'This is a substantial and impressive text … Through Co-Operative Action Goodwin has left us an integrated vision of human capacities, and indeed of what it is to be human, and to my mind this impressive book helps realize that vision as an example of collaborative co-operative action in its own right. This book is more than just a tour de force, therefore, it is something to be taken up and put to work for new ends.' K. Neil Jenkings, Symbolic Interaction

    'The book provides a wealth of insights into the particulars of what it means to be a human being in a world of others. It leaves the reader with a new understanding of the pervasive and specific nature of human cooperation and co-action, and it provides detailed insights into the diversity of semiotic resources available to us in interaction.' Johanne S. Philipsen, Journal of Pragmatics

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    Product details

    • Date Published: November 2017
    • format: Hardback
    • isbn: 9780521866330
    • length: 550 pages
    • dimensions: 236 x 159 x 35 mm
    • weight: 0.9kg
    • contains: 166 b/w illus.
    • availability: Available
  • Table of Contents

    1. Introduction
    Part I. Co-operative Accumulative Action:
    2. Co-operative accumulation as a pervasive feature of the organization of action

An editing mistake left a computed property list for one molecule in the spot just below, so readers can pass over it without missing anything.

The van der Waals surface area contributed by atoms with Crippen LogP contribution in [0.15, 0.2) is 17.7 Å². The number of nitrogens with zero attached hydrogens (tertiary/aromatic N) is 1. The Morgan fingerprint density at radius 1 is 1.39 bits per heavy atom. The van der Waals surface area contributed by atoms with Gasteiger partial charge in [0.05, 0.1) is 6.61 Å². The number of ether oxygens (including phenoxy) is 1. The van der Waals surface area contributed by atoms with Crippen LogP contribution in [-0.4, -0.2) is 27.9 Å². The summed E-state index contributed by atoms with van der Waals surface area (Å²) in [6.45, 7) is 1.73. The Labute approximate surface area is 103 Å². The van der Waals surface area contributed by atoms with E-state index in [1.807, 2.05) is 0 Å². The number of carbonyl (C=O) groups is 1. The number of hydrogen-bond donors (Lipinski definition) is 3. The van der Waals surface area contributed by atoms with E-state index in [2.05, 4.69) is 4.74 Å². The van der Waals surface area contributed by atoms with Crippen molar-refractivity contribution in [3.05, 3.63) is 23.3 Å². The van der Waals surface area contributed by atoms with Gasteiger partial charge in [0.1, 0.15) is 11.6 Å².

3. The co-operative organization of emerging action
    4. Chil and his resources
    5. Building complex meaning and action with a three word vocabulary: inhabiting and reshaping the actions of others through accumulative transformation
    6. The distributed speaker
    Part II. Intertwined Semiosis:
    7. Intertwined knowing
    8. Building action by combining different kinds of materials
    9. Intertwined actors
    10. Projection and the interactive organization of unfolding experience
    11. Projecting upcoming events to accomplish co-operative action
    Part III. Embodied Interaction:
    12. Action and co-operative embodiment in girls' hopscotch
    13. Practices of color classification
    14. Creating professional vision co-operatively
    15. Environmentally coupled gestures
    Part IV. Co-operative Action with Predecessors: Sedimented Landscapes for Knowledge and Action:
    16. Co-operative action with predecessors
    17. The accumulation of diversity through co-operative action
    18. Seeing in depth
    19. Co-operative action as the source of, and solution to, the task faced by every community of creating new, culturally competent members with specific forms of knowledge and skill
    Part V. Professional Vision, Transforming Sensory Experience into Types, and the Creation of Competent Inhabitants:
    20. The emergence of conventionalized signs within the natural world
    21. Calibrating experience and knowledge by touching the world
    22. The blackness of black: color categories as situated practice
    23. Environmentally coupled gestures and the social calibration of professional vision
    24. Professional vision
    25. Conclusion.

  • Author

    Charles Goodwin, University of California
    Charles Goodwin, Distinguished Professor of Communication Studies at University of California, Los Angeles, has received honorary doctorates from universities in Sweden and Denmark, and is the author of 'Professional Vision', the most cited article published to date in the American Anthropologist.